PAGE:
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Proterozoic foldbelts older than about 1 Ga lack the distinctive signatures of the contemporary Wilson cycle although they frequently contain thick sedimentary assemblages that resemble those in Phanerozoic orogens. Mafic volcanic rocks are rare, however, and occur intestratified with sedimentary strata; they are not layered and contain no sheeted dikes and can therefore not be interpreted as ophiolites.

These characteristics as well as paleomagnetic and isotopic constraints preclude an evolution of these belts during closure of extensive oceans and subduction of significant amounts of oceanic lithosphere.

An alternative plate tectonic model is developed that invokes rifting, heating, and stretching of the crust as a result of lithospheric thinning over a mantle plume. This mechanism eventually leads to a “geosynclinal” basin entirely floored by continental crust. The rise of asthenosphere enhances gravitational instabilities in the old and dense subcrustal lithosphere that, on fracturing after crustal stretching, may delaminate spontaneously. Hot asthenospheric material rises to take the place of the detached and sinking lithospheric slab, thereby inducing A-subduction and inter-stacking of continental crust. The much thickenend crust is partially melted at depth, intruded by synorogenic and postorogenic granites, and finally uplifted and eroded to its present level of exposure. Episodic thermal anomalies during orogeny are caused by the rise of asthenospheric magmas to the base of the crust and by radioactive self-heating after crustal interstacking.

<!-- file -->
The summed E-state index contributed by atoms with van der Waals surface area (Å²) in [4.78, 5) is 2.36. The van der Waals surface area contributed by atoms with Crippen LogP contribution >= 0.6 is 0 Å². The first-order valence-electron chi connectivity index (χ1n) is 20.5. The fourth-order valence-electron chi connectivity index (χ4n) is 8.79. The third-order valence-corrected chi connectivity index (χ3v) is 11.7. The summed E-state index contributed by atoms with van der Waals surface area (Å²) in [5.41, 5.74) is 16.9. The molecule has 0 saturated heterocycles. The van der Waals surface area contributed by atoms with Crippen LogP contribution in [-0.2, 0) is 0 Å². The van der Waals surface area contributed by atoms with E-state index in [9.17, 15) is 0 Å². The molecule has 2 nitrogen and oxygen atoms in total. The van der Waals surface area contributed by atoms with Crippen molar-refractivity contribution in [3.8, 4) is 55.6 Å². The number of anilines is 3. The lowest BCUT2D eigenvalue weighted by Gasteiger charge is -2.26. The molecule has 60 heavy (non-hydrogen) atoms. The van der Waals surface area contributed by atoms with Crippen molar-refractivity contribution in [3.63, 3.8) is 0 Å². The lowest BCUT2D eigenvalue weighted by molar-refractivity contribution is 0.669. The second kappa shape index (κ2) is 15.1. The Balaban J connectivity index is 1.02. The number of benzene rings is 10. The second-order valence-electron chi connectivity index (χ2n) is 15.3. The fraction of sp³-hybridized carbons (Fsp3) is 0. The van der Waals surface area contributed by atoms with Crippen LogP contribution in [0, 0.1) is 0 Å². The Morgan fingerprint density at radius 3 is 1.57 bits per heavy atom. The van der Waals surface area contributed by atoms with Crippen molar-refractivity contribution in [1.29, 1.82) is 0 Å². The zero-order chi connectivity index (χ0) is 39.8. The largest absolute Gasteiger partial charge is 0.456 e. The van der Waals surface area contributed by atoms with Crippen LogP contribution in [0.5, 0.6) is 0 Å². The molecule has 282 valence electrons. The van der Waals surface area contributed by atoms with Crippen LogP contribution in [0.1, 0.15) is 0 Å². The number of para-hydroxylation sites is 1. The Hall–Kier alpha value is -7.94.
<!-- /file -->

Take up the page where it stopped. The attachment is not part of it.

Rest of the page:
The model is entirely compatible with the concept of horizontally moving plates but differs from the Wilson cycle in that no wet oceanic crust is generated during basin formation and none is consumed during orogeny. Instead, dry subcrustal lithosphere sinks down but does not cause calc-alkalic magmatism.

Towards the end of the Proterozoic, Wilson cycle signatures become widespread in the global rock record and signify a worldwide change from predominantly intraplate orogeny to predominantly plate margin orogeny that characterizes the Phanerozoic geodynamic pattern. Plate tectonics, therefore, is a nonuniformitarian process.

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